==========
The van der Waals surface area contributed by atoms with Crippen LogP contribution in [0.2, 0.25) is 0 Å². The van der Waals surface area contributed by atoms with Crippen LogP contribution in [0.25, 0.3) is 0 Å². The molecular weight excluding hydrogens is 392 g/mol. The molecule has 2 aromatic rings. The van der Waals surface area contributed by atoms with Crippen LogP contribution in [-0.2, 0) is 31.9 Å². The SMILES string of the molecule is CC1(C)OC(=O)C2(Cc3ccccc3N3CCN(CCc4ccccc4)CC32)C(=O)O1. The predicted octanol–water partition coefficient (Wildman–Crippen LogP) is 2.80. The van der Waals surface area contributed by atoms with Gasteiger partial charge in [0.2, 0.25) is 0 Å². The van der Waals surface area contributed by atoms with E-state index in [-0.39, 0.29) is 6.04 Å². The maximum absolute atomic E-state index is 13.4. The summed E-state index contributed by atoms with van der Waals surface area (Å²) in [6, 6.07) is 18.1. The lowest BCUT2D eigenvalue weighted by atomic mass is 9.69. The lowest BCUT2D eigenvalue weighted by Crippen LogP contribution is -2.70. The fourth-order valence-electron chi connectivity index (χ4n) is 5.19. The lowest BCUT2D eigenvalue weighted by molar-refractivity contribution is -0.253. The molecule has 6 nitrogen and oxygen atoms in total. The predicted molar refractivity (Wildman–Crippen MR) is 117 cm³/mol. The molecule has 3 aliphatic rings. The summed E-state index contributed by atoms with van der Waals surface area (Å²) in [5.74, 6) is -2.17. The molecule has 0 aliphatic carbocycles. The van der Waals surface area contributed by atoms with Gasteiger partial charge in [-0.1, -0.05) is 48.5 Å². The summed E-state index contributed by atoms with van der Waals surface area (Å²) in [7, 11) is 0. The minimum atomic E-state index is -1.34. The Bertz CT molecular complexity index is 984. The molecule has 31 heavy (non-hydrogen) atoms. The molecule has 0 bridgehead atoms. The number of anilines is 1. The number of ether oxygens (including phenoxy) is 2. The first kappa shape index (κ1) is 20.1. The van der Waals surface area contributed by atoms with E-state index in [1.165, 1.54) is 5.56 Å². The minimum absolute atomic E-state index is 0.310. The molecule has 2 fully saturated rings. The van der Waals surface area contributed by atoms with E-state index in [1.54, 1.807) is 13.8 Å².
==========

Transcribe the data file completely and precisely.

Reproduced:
The van der Waals surface area contributed by atoms with Crippen LogP contribution in [0.2, 0.25) is 0 Å². The van der Waals surface area contributed by atoms with Crippen LogP contribution in [0.25, 0.3) is 0 Å². The molecular weight excluding hydrogens is 392 g/mol. The molecule has 2 aromatic rings. The van der Waals surface area contributed by atoms with Crippen LogP contribution in [-0.2, 0) is 31.9 Å². The SMILES string of the molecule is CC1(C)OC(=O)C2(Cc3ccccc3N3CCN(CCc4ccccc4)CC32)C(=O)O1. The predicted octanol–water partition coefficient (Wildman–Crippen LogP) is 2.80. The van der Waals surface area contributed by atoms with Gasteiger partial charge in [0.2, 0.25) is 0 Å². The van der Waals surface area contributed by atoms with E-state index in [-0.39, 0.29) is 6.04 Å². The maximum absolute atomic E-state index is 13.4. The summed E-state index contributed by atoms with van der Waals surface area (Å²) in [6, 6.07) is 18.1. The lowest BCUT2D eigenvalue weighted by atomic mass is 9.69. The lowest BCUT2D eigenvalue weighted by Crippen LogP contribution is -2.70. The fourth-order valence-electron chi connectivity index (χ4n) is 5.19. The lowest BCUT2D eigenvalue weighted by molar-refractivity contribution is -0.253. The molecule has 6 nitrogen and oxygen atoms in total. The predicted molar refractivity (Wildman–Crippen MR) is 117 cm³/mol. The molecule has 3 aliphatic rings. The summed E-state index contributed by atoms with van der Waals surface area (Å²) in [5.74, 6) is -2.17. The molecule has 0 aliphatic carbocycles. The van der Waals surface area contributed by atoms with Gasteiger partial charge in [-0.1, -0.05) is 48.5 Å². The summed E-state index contributed by atoms with van der Waals surface area (Å²) in [7, 11) is 0. The minimum atomic E-state index is -1.34. The Bertz CT molecular complexity index is 984. The molecule has 31 heavy (non-hydrogen) atoms. The molecule has 0 bridgehead atoms. The number of anilines is 1. The number of ether oxygens (including phenoxy) is 2. The first kappa shape index (κ1) is 20.1. The van der Waals surface area contributed by atoms with E-state index in [1.165, 1.54) is 5.56 Å². The minimum absolute atomic E-state index is 0.310. The molecule has 2 fully saturated rings. The van der Waals surface area contributed by atoms with E-state index in [1.54, 1.807) is 13.8 Å².